Spanish builder takes his African mega-project snub to World Bank
Equatorial Guinea rejects massive housing development as "unreal"
Colorful Spanish real estate developer Francisco Hernando Contreras, aka "El Pocero," (the Drain Man), has previous in building mega complexes that lie half-empty as eloquent monuments to human greed and folly.
Hernando was the man behind the El Quiñón housing development near Seseña, some 37 kilometers south of Madrid. He originally planned to build 13,000 apartments there during a massive property boom in Spain, but abandoned the project after building only some 5,600 units, accusing Seseña's mayor of paralyzing the project with red tape, and describing an anti-corruption probe by the state prosecutor into the development as a "political campaign."
Some 2,000 units of the housing project remain unsold years later. The country's banks were saddled with the unoccupied property in part-exchange for writing off some 800 million euros in debt and are now desperately trying to offload them at bargain-basement prices.
Undaunted, El Pocero, a man with scant formal education who came to epitomize the excesses of Spain's giddy housing boom, continued to look for mega projects elsewhere, and thought he had persuaded the authorities in Equatorial Guinea, a former Spanish colony in West Africa, to take the bait - only for them to get cold feet.
An aggrieved Hernando has sought redress through his lawyers with the World Bank's International Center for Settlement of Investment Disputes (ICSID), with whom he filed a suit on March 23. El Pocero's lawyers declined to provide details of the legal action under the "strict rule of confidentiality," habitual in arbitration cases carried out by ICSID. EL PAÍS also tried unsuccessfully to obtain more details on the case from Hernando's company.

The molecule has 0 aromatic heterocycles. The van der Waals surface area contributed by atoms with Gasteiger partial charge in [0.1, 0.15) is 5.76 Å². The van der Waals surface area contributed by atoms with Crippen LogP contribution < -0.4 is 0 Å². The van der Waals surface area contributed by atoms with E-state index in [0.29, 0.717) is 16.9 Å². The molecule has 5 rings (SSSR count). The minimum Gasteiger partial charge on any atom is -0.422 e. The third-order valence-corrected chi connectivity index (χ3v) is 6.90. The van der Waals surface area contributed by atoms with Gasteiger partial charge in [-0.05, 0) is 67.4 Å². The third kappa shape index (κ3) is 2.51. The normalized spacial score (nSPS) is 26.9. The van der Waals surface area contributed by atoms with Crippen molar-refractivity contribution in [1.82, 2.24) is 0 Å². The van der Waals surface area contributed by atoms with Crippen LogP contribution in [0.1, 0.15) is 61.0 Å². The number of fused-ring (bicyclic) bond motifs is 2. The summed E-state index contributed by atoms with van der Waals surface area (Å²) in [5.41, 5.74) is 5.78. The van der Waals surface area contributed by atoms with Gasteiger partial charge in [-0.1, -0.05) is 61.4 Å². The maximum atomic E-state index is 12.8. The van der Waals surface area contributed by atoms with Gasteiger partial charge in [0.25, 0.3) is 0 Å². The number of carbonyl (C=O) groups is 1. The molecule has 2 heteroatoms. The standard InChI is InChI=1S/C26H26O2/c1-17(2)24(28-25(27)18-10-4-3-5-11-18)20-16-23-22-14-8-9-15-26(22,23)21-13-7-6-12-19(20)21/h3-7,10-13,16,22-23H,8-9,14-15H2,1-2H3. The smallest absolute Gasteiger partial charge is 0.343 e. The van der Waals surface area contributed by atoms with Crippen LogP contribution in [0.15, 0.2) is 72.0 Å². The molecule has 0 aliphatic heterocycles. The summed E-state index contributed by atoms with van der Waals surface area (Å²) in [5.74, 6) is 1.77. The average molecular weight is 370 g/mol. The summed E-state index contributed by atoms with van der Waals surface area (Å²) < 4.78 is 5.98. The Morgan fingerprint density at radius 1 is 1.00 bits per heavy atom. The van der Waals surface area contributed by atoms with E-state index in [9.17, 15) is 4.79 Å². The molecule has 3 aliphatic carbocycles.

Attracted by the riches generated by Equatorial Guinea's oil reserves, Hernando planned a housing complex with 36,000 units, accompanied by sporting facilities and industrial parks in the former Spanish colony. Half of these housing units were meant to be built in the capital Malabo, and the rest on the coastal city of Bata, in a country about the size of Badajoz province in the southwest of Spain with a total population of 700,000.
Hernando wanted to bring the workers and the material for the project from Spain for an investment calculated in the order of one billion euros.
Despite his good contacts with some members of President Teodoro Obiang's dictatorial regime, after making El Pocero wait a long time, Obiang declined to fund the project.
In remarks to Spanish daily El Economista, Equatorial Guinea's deputy finance minister, Melchor Esono, explained the government's reasons for rejecting El Pocero's "unreal" pharaonic vision. "We want serious Spaniards here," the official said. "The government's money is not for creating ghost cities."